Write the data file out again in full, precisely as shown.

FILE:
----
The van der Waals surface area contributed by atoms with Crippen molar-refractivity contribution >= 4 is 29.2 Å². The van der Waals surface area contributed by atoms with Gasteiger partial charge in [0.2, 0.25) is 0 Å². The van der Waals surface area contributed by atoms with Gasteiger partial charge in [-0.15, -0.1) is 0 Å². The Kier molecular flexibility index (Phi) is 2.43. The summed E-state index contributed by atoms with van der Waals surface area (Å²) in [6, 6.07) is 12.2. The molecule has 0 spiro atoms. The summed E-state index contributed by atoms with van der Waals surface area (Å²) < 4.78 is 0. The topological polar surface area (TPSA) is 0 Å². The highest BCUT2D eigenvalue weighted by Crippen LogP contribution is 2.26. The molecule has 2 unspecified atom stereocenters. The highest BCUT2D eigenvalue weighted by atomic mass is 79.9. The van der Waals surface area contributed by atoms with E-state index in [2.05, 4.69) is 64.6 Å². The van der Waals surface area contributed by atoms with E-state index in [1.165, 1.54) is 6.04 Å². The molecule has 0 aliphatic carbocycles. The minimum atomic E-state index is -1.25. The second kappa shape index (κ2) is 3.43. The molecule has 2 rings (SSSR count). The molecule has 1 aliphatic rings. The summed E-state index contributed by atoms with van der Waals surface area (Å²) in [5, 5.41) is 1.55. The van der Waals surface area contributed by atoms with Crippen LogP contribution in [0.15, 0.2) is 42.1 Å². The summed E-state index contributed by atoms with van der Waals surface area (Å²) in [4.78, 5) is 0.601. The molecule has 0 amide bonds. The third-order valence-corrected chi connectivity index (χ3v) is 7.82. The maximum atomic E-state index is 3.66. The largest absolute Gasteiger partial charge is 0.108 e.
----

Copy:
The van der Waals surface area contributed by atoms with Crippen molar-refractivity contribution >= 4 is 29.2 Å². The van der Waals surface area contributed by atoms with Gasteiger partial charge in [0.2, 0.25) is 0 Å². The van der Waals surface area contributed by atoms with Gasteiger partial charge in [-0.15, -0.1) is 0 Å². The Kier molecular flexibility index (Phi) is 2.43. The summed E-state index contributed by atoms with van der Waals surface area (Å²) in [6, 6.07) is 12.2. The molecule has 0 spiro atoms. The summed E-state index contributed by atoms with van der Waals surface area (Å²) < 4.78 is 0. The topological polar surface area (TPSA) is 0 Å². The highest BCUT2D eigenvalue weighted by Crippen LogP contribution is 2.26. The molecule has 2 unspecified atom stereocenters. The highest BCUT2D eigenvalue weighted by atomic mass is 79.9. The van der Waals surface area contributed by atoms with E-state index in [2.05, 4.69) is 64.6 Å². The van der Waals surface area contributed by atoms with E-state index in [1.165, 1.54) is 6.04 Å². The molecule has 0 aliphatic carbocycles. The minimum atomic E-state index is -1.25. The second kappa shape index (κ2) is 3.43. The molecule has 2 rings (SSSR count). The molecule has 1 aliphatic rings. The summed E-state index contributed by atoms with van der Waals surface area (Å²) in [5, 5.41) is 1.55. The van der Waals surface area contributed by atoms with Crippen LogP contribution in [0.15, 0.2) is 42.1 Å². The summed E-state index contributed by atoms with van der Waals surface area (Å²) in [4.78, 5) is 0.601. The molecule has 0 amide bonds. The third-order valence-corrected chi connectivity index (χ3v) is 7.82. The maximum atomic E-state index is 3.66. The largest absolute Gasteiger partial charge is 0.108 e.